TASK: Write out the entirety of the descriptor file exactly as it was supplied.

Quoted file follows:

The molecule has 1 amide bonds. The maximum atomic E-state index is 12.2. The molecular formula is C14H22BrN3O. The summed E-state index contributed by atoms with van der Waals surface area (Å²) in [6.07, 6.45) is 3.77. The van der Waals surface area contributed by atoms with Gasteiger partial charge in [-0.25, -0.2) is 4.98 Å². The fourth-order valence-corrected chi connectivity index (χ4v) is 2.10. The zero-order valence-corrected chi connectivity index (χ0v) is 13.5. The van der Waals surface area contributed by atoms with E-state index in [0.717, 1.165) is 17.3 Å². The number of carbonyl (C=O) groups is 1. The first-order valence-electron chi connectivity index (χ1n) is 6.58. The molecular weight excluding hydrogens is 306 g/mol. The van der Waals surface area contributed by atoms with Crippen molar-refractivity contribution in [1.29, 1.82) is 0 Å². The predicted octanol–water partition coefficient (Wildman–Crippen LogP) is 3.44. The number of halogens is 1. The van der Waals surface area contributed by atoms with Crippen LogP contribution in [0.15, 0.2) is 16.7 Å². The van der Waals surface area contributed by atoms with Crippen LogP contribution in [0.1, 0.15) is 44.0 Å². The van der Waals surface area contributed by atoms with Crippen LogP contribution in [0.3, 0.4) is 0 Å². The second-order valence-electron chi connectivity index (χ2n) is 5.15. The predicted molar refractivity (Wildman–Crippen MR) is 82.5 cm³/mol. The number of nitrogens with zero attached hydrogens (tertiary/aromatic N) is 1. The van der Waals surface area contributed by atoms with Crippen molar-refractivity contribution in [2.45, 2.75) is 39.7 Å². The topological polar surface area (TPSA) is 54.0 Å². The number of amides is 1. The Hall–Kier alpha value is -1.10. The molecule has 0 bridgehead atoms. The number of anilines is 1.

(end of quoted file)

The molecule has 1 amide bonds. The maximum atomic E-state index is 12.2. The molecular formula is C14H22BrN3O. The summed E-state index contributed by atoms with van der Waals surface area (Å²) in [6.07, 6.45) is 3.77. The van der Waals surface area contributed by atoms with Gasteiger partial charge in [-0.25, -0.2) is 4.98 Å². The fourth-order valence-corrected chi connectivity index (χ4v) is 2.10. The zero-order valence-corrected chi connectivity index (χ0v) is 13.5. The van der Waals surface area contributed by atoms with E-state index in [0.717, 1.165) is 17.3 Å². The number of carbonyl (C=O) groups is 1. The first-order valence-electron chi connectivity index (χ1n) is 6.58. The molecular weight excluding hydrogens is 306 g/mol. The van der Waals surface area contributed by atoms with Crippen molar-refractivity contribution in [1.29, 1.82) is 0 Å². The predicted octanol–water partition coefficient (Wildman–Crippen LogP) is 3.44. The number of halogens is 1. The van der Waals surface area contributed by atoms with Crippen LogP contribution in [0.15, 0.2) is 16.7 Å². The van der Waals surface area contributed by atoms with Crippen LogP contribution in [0.1, 0.15) is 44.0 Å². The van der Waals surface area contributed by atoms with Crippen LogP contribution in [0.3, 0.4) is 0 Å². The second-order valence-electron chi connectivity index (χ2n) is 5.15. The predicted molar refractivity (Wildman–Crippen MR) is 82.5 cm³/mol. The number of nitrogens with zero attached hydrogens (tertiary/aromatic N) is 1. The van der Waals surface area contributed by atoms with Crippen molar-refractivity contribution in [2.45, 2.75) is 39.7 Å². The topological polar surface area (TPSA) is 54.0 Å². The number of amides is 1. The Hall–Kier alpha value is -1.10. The molecule has 0 bridgehead atoms. The number of anilines is 1.